Why Should You Always Call the Police after a Crash?

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It’s always good to know beforehand what to do if you’re ever in a vehicle accident, to protect your health and legal position. Many circumstances require you to call the police immediately. The primary exception is if the accident is minor with virtually no property damage and there are no injuries.

Otherwise, call 911. But take a moment to first get your bearings. Are you injured? Are others in your or other vehicles hurt? If you’re injured, remain still, calm, and tell the emergency operator (or anyone in or around your vehicle) to call an ambulance. If you are unsure whether you’re injured, it might be due to a post-accident adrenaline rush. You may not have a true understanding
of your injuries, and certainly not how you’ll feel a day so later. So tell the 911 operator you’re uncertain and let them decide. Most often they’ll summon the EMTs.

If you’re injured at the scene, go to the emergency room and report all of your injuries to the ER doctor. If you feel pain a day or two later, go to your doctor and report everything. Follow the doctor(s) prescribed treatment. Your health is most important.

Police will fill out an accident report, and you are entitled to a copy of it once the report is filed at the station. They also take down information on all involved drivers, their addresses, and insurance companies, all of which is necessary information to you when moving forward.

If you talk to the other driver before the police arrive, you, of course, should ask if they are injured or need an ambulance. However, do not admit fault for the accident, because you simply may not be at fault. And don’t be drawn into conversations about that.

Driver Resistance to Calling Police and Other Issues

If you feel the accident is the other driver’s fault, but he or she doesn't want you to call the police, ignore them and make the call. Other drivers might argue that if no one is hurt, all that's needed is an exchange of insurance and personal information. But later, when insurance companies get involved, they may try to make a case that their driver was not at fault, or subsequent facts that come to light might make them question their fault or shift it onto you.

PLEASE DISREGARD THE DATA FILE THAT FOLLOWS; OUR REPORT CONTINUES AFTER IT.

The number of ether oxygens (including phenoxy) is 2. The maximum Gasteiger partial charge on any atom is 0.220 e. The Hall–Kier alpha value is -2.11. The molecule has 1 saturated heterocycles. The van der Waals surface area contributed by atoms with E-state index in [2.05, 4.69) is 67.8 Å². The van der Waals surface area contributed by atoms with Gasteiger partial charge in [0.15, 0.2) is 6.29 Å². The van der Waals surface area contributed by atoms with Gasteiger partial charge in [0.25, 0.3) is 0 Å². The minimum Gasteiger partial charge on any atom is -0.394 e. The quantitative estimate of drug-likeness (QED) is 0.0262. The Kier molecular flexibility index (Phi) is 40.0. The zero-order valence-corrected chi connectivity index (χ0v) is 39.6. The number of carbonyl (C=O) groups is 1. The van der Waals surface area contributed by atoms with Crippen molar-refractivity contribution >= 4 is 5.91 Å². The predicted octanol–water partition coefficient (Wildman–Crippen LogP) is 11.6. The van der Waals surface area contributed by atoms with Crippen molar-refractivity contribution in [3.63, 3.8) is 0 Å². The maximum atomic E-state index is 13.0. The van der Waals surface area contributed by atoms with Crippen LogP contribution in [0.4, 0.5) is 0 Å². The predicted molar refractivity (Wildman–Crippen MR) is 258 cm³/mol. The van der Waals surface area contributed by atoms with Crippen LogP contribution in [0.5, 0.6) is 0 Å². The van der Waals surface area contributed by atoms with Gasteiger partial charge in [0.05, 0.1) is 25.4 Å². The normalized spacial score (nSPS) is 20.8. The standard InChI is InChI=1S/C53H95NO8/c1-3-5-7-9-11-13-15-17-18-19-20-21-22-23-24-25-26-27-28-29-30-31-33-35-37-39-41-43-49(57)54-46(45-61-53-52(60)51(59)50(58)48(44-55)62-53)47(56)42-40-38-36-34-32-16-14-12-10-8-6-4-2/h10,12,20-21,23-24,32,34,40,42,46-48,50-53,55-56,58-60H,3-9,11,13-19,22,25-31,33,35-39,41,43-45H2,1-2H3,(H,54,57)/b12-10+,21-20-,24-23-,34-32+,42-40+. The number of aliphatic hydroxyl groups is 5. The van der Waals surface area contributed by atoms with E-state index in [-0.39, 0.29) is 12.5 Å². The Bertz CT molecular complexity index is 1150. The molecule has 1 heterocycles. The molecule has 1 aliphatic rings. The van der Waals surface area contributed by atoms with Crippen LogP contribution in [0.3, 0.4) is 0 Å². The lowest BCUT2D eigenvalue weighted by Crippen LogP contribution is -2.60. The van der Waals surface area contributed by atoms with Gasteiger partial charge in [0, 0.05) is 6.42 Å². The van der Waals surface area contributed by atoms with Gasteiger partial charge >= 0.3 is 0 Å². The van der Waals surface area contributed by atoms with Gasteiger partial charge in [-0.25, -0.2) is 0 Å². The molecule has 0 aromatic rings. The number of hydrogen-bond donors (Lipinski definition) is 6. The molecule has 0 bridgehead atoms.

Some police departments may choose not to respond to a minor accident if no one is hurt. But let them decide. Should the police not respond, ask the dispatcher for advice if you need it. Then gather as much information as you can. Take pictures, and as soon as possible, go to the nearest police station in the community where the accident occurred and file one yourself. Accident reports lend credence to your claims, along with the good information you get at the scene, especially if you get witness statements. Here’s a list of information you should exchange with the other driver(s).

Without a police report and/or witness statements, you may experience these unpleasant events:

• Delay in recovering damages – Not all damage to cars or people is apparent at the scene of the accident.
• Future liability disputes – Even if you and the other driver (or passengers) initially agree about what caused the accident, will they agree later? Any police report is powerful evidence should there be a future dispute.

A police report may also expedite your insurance claim process. Try to immediately notify your insurance agent of the accident -- ideally, from the scene if it’s practical.

Terry Bryant is a Board Certified personal injury attorney and former judge in Houston, TX. His firm, Terry Bryant Accident & Injury Law, represents clients across Texas in all types of personal injury cases, including workplace injury claims.

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Disclaimer: While every effort has been made to ensure the accuracy of this publication, it is not intended to provide legal advice as individual situations will differ and should be discussed with an expert and/or lawyer. For specific technical or legal advice on the information provided and related topics, please contact the author.

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